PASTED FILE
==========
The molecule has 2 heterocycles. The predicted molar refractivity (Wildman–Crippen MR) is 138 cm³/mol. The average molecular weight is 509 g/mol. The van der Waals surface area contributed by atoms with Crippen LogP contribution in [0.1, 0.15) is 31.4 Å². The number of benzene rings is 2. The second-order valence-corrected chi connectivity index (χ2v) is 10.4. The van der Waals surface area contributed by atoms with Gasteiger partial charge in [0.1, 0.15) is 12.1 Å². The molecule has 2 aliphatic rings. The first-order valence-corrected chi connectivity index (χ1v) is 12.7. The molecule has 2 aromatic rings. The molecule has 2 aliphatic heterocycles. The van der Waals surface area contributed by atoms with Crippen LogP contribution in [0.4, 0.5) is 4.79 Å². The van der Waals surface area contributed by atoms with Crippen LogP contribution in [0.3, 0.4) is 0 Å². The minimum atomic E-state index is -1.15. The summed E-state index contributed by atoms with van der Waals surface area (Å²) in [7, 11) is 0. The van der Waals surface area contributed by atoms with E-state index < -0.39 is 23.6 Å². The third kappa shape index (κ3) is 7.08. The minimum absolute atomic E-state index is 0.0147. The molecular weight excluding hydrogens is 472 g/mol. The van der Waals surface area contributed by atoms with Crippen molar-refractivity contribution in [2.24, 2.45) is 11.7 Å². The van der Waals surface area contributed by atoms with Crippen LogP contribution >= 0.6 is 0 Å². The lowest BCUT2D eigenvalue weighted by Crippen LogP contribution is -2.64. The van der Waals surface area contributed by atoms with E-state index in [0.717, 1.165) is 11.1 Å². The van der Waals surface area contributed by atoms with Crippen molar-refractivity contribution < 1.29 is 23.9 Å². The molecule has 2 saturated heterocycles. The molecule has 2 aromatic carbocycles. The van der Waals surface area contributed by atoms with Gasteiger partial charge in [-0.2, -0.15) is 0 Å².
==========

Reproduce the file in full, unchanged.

The molecule has 2 heterocycles. The predicted molar refractivity (Wildman–Crippen MR) is 138 cm³/mol. The average molecular weight is 509 g/mol. The van der Waals surface area contributed by atoms with Crippen LogP contribution in [0.1, 0.15) is 31.4 Å². The number of benzene rings is 2. The second-order valence-corrected chi connectivity index (χ2v) is 10.4. The van der Waals surface area contributed by atoms with Gasteiger partial charge in [0.1, 0.15) is 12.1 Å². The molecule has 2 aliphatic rings. The first-order valence-corrected chi connectivity index (χ1v) is 12.7. The molecule has 2 aromatic rings. The molecule has 2 aliphatic heterocycles. The van der Waals surface area contributed by atoms with Crippen LogP contribution in [0.4, 0.5) is 4.79 Å². The van der Waals surface area contributed by atoms with Crippen LogP contribution in [0.3, 0.4) is 0 Å². The minimum atomic E-state index is -1.15. The summed E-state index contributed by atoms with van der Waals surface area (Å²) in [7, 11) is 0. The van der Waals surface area contributed by atoms with E-state index < -0.39 is 23.6 Å². The third kappa shape index (κ3) is 7.08. The minimum absolute atomic E-state index is 0.0147. The molecular weight excluding hydrogens is 472 g/mol. The van der Waals surface area contributed by atoms with Crippen molar-refractivity contribution in [2.24, 2.45) is 11.7 Å². The van der Waals surface area contributed by atoms with Crippen LogP contribution >= 0.6 is 0 Å². The lowest BCUT2D eigenvalue weighted by Crippen LogP contribution is -2.64. The van der Waals surface area contributed by atoms with E-state index in [0.717, 1.165) is 11.1 Å². The van der Waals surface area contributed by atoms with Crippen molar-refractivity contribution < 1.29 is 23.9 Å². The molecule has 2 saturated heterocycles. The molecule has 2 aromatic carbocycles. The van der Waals surface area contributed by atoms with Gasteiger partial charge in [-0.2, -0.15) is 0 Å².